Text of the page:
“Because of the pandemic, the audience was very small, so I felt a little sad, and my mind wasn’t calm. During the dance “Lantern Grace,” I was the lead dancer and had to hold a pose with the [Chinese] lantern over my head. When I saw a fellow dancer in the front move a little bit, I panicked, and couldn’t stand still the way I was supposed to.” She felt frustrated and apologized to the audience in her mind. Moments later, Yu performed a particularly impressive solo move and the audience erupted with applause. “I felt so moved! The audience wasn’t upset with my mistake and still applauded and encouraged me.”
The experience left Yu with a new level of understanding willpower. “As a dancer, once you’re on that stage, no matter what happens, you have to be very firm in your mind. Manage your nervousness and feelings of panic, devote yourself to completing the performance, and present your best to the audience.”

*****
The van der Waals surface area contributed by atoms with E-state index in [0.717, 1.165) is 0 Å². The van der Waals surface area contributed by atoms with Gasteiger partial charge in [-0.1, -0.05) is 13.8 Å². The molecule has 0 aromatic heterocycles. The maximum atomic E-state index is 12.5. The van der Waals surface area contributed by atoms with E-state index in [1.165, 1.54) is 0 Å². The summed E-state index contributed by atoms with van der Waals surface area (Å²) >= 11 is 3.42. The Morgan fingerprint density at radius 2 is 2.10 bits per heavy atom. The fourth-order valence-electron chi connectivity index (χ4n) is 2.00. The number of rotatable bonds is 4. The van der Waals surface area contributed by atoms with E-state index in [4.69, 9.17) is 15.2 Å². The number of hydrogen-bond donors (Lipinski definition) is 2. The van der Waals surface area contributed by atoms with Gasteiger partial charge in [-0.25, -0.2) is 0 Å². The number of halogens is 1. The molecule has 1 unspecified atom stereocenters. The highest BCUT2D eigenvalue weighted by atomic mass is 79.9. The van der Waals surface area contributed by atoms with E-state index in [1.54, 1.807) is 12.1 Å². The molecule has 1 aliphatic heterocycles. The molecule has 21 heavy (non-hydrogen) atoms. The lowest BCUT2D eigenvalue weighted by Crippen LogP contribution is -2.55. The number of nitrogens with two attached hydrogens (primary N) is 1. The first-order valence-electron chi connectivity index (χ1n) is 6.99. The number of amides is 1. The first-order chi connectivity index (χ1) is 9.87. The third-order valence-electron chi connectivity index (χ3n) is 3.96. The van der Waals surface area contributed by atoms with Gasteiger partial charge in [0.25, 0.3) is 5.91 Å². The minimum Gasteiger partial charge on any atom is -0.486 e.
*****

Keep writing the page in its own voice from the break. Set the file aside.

Those of us lucky enough to have seen a Shen Yun performance can feel this determination behind the dancers, musicians, and the many other artists behind the scenes who dedicate themselves to creating an atmosphere of beauty and awe. The opening scene of a Shen Yun performance often depicts the dancers in a heavenly realm with clouds beneath their feet and glorious temples in the backdrop. Majestic Buddhas, Taoist immortals, and divine beings come to life through the dance and music. A sense of wonder overwhelms the senses and lifts the audience out of the mundane world. Confusion and worries fall away, only a sense of truth and beauty remain. It’s a heart-to-heart connection between the performers and the audience. The beautiful Shen Yun scenes linger long after the tour buses have moved on to the next city, reemerging during life’s challenges to dispel the haze with their bright energy. This has been the experience for many audience members and the hope of every performer like Luna Yu who dances from the heart.